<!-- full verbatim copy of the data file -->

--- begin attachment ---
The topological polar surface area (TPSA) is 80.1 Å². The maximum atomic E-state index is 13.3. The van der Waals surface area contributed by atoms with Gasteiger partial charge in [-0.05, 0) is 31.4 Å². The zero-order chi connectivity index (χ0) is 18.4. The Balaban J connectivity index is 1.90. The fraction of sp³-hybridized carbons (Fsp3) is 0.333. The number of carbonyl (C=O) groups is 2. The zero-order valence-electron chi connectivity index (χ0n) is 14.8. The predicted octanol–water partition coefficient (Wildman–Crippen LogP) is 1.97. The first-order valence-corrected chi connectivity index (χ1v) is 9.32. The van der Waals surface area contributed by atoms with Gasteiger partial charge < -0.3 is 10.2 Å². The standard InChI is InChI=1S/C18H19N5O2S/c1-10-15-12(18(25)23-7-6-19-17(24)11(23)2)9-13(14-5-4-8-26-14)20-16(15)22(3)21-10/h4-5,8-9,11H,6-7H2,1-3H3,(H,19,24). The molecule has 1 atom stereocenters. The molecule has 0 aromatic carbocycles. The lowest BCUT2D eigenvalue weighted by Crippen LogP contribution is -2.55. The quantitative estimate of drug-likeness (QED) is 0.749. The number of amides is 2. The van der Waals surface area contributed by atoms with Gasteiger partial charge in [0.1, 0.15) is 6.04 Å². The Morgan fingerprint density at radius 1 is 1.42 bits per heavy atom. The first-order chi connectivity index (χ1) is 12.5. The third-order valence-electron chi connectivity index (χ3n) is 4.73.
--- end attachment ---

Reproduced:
The topological polar surface area (TPSA) is 80.1 Å². The maximum atomic E-state index is 13.3. The van der Waals surface area contributed by atoms with Gasteiger partial charge in [-0.05, 0) is 31.4 Å². The zero-order chi connectivity index (χ0) is 18.4. The Balaban J connectivity index is 1.90. The fraction of sp³-hybridized carbons (Fsp3) is 0.333. The number of carbonyl (C=O) groups is 2. The zero-order valence-electron chi connectivity index (χ0n) is 14.8. The predicted octanol–water partition coefficient (Wildman–Crippen LogP) is 1.97. The first-order valence-corrected chi connectivity index (χ1v) is 9.32. The van der Waals surface area contributed by atoms with Gasteiger partial charge < -0.3 is 10.2 Å². The standard InChI is InChI=1S/C18H19N5O2S/c1-10-15-12(18(25)23-7-6-19-17(24)11(23)2)9-13(14-5-4-8-26-14)20-16(15)22(3)21-10/h4-5,8-9,11H,6-7H2,1-3H3,(H,19,24). The molecule has 1 atom stereocenters. The molecule has 0 aromatic carbocycles. The lowest BCUT2D eigenvalue weighted by Crippen LogP contribution is -2.55. The quantitative estimate of drug-likeness (QED) is 0.749. The number of amides is 2. The van der Waals surface area contributed by atoms with Gasteiger partial charge in [0.1, 0.15) is 6.04 Å². The Morgan fingerprint density at radius 1 is 1.42 bits per heavy atom. The first-order chi connectivity index (χ1) is 12.5. The third-order valence-electron chi connectivity index (χ3n) is 4.73.